Sweden to abolish tax on plastic bags in 2024 as Swedes ‘use plastic bags wisely’

SWEDEN – The Swedish government announced plans to abolish the tax on plastic bags introduced in 2020 from November 2024, a move criticized by environmental groups.

The Scandinavian country introduced a tax of three Swedish kronor (€ 0.25) on plastic bags in 2020, though some stores raised the price to as much as seven kronor (€0.59).

The tax was introduced to achieve the EU’s consumption target for thin plastic carrier bags, set at 40 per person per year.

Swedes yearly consumption of these plastic bags has been below 20 in the past two years, according to the government.

“Against this background, the government assesses that the EU’s consumption target will be achieved even without a tax on plastic carrier bags, and therefore proposes that it be abolished,” the Ministry of Finance said in a statement.

The government argued that the tax has negative effects such as administrative costs and that it may lead to increased consumption of other alternatives, presumably pointing to paper bags, the production of which can require higher energy and water consumption.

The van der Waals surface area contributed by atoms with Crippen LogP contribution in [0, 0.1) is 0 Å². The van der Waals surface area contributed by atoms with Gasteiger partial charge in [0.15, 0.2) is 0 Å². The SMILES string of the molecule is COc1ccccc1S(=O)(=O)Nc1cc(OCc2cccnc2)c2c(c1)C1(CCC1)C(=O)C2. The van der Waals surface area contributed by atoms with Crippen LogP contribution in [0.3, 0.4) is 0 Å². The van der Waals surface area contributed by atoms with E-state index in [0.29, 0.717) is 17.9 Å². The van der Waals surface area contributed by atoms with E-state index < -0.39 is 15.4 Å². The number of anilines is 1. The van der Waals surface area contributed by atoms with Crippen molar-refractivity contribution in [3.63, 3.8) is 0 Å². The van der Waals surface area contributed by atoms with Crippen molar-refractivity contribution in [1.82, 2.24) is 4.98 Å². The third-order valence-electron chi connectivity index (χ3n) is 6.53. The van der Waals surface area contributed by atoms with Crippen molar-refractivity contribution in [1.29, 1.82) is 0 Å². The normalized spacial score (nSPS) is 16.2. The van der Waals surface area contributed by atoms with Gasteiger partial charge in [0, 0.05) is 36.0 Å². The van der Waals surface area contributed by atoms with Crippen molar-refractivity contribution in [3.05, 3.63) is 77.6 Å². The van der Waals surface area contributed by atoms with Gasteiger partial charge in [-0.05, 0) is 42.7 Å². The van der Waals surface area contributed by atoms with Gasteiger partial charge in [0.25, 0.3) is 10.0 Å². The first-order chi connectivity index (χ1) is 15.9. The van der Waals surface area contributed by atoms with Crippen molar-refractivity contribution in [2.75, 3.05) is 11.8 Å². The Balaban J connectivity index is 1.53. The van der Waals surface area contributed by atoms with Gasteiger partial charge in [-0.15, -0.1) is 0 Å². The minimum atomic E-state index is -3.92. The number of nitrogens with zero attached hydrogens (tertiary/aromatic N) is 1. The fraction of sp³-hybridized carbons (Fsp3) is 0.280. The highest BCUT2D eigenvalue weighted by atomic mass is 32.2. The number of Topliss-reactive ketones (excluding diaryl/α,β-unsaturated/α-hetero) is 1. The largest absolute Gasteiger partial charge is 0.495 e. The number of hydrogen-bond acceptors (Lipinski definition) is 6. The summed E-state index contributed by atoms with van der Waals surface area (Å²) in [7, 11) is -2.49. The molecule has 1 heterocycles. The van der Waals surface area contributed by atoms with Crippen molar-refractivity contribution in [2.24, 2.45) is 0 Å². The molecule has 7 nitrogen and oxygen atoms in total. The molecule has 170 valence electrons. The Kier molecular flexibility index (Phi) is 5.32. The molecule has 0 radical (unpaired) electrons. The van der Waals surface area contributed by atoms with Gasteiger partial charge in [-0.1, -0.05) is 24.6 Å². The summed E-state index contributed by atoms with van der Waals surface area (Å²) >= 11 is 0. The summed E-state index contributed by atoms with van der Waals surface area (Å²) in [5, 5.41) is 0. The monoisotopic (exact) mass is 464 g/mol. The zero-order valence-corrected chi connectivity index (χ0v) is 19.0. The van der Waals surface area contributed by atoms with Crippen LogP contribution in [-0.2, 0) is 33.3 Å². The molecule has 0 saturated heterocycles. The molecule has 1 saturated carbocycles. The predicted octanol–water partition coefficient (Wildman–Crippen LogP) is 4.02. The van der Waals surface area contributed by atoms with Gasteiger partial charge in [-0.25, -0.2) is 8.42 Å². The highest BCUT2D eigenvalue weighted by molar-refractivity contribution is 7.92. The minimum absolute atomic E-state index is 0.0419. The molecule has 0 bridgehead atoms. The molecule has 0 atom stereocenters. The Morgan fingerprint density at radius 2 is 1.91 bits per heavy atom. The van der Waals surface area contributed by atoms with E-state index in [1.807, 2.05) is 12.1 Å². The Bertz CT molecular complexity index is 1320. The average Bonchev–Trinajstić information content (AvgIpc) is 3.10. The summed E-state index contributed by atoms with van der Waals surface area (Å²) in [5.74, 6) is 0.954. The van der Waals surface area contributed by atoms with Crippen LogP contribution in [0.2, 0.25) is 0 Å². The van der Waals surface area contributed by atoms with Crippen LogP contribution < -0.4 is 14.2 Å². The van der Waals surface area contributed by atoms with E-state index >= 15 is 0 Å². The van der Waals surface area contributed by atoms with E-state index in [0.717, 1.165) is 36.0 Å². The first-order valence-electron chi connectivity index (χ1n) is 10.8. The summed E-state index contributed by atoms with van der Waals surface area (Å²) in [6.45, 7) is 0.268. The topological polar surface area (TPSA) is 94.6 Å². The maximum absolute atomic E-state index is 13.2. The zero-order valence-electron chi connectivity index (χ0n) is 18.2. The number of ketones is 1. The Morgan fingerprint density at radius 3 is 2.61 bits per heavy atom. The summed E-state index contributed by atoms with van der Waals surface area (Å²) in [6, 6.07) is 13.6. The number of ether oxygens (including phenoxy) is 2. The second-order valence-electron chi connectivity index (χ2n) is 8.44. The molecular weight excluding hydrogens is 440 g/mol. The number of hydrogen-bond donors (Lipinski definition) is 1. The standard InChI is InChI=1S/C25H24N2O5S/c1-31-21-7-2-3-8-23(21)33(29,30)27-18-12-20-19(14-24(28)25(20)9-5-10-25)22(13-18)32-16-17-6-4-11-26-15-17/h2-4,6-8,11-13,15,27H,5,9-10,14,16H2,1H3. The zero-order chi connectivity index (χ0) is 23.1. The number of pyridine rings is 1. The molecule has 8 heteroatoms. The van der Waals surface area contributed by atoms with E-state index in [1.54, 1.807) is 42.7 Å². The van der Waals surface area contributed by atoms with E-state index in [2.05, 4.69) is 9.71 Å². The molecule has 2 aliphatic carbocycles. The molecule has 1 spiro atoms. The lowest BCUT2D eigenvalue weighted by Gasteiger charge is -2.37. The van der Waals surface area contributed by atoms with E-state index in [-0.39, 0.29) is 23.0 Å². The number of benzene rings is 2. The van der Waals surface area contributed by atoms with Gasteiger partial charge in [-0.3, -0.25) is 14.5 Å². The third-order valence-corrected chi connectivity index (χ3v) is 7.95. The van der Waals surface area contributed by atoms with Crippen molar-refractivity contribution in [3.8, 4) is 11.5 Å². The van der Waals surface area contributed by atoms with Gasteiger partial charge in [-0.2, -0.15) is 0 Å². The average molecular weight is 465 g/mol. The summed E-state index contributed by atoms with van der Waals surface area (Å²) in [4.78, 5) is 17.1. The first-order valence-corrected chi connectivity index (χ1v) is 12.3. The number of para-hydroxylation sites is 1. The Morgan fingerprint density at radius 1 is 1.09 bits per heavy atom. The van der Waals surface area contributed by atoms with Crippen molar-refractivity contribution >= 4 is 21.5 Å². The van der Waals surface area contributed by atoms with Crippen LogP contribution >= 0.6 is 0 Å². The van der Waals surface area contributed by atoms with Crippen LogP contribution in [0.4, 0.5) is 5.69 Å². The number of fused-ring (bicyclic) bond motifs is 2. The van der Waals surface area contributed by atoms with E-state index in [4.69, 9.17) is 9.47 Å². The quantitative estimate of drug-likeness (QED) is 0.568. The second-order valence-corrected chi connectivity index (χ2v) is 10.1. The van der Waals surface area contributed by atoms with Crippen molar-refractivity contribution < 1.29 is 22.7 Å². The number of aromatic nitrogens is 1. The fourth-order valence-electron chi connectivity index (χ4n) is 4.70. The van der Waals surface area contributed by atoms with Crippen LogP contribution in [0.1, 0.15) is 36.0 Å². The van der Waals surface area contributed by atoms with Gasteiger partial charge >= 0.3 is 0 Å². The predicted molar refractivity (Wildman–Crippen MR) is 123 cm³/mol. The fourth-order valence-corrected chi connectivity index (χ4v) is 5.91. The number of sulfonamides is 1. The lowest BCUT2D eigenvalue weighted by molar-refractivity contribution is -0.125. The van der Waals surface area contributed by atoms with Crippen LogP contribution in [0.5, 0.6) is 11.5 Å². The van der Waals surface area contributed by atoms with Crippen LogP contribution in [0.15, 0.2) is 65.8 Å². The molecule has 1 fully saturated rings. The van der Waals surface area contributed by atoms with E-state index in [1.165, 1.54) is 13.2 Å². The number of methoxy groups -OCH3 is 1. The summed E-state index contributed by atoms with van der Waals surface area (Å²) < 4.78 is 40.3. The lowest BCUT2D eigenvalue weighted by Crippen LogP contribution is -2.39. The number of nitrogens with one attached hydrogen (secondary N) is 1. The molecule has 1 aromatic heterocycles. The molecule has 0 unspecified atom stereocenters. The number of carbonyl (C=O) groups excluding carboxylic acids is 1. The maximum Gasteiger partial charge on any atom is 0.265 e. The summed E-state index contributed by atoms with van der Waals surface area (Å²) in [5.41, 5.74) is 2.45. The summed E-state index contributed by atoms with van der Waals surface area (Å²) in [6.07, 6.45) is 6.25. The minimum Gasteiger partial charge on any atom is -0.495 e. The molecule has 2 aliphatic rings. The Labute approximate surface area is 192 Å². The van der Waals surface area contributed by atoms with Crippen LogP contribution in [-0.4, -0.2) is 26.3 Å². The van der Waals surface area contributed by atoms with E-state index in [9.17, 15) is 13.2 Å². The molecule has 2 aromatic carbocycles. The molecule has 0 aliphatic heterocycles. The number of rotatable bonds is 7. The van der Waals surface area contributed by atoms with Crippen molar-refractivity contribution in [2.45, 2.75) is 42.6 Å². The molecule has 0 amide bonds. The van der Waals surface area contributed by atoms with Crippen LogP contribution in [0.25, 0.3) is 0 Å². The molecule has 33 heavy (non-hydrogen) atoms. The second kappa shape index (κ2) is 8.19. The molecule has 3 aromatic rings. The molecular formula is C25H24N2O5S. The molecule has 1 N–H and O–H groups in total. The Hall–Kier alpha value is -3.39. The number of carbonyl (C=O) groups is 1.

“We’re convinced that the Swedish people use plastic bags wisely in their daily lives and that there’s no reason they should be extra expensive,” said Climate Minister Romina Pourmokhtari.

In 2019, the year before the tax was introduced, Swedes bought 74 plastic bags per person per year, a number that fell to 17 in 2022, according to the Swedish Environmental Protection Agency (EPA).

The EPA and the Agency for Marine and Water Management have warned that lowering or abolishing the tax could lead to an increase in plastic waste in nature.

It also “entails the risk that the [EU] target won’t be achieved,” the EPA said in an expert consideration of the proposal sent to the government last year.

“The plastic bag tax has shown that financial incentives are an effective way of steering consumers’ use,” it said.

Sweden’s government is a minority coalition headed by the leader of the right-wing Moderate Party, Ulf Kristersson. Kristersson’s cabinet relies on the backing of the far-right Sweden Democrats, who have already confirmed their support for the proposal which is therefore likely to pass in parliament.

The government said in a press release that it will continue to “closely monitor” the evolution of plastic bag consumption.

The proposal comes one week after the government announced it planned to cut petrol and diesel taxes ‘to support those affected by increased prices and mitigate the consequences of inflation’, the Ministries of Finance, Climate and Business, and Rural Affairs and Infrastructure said in a statement.

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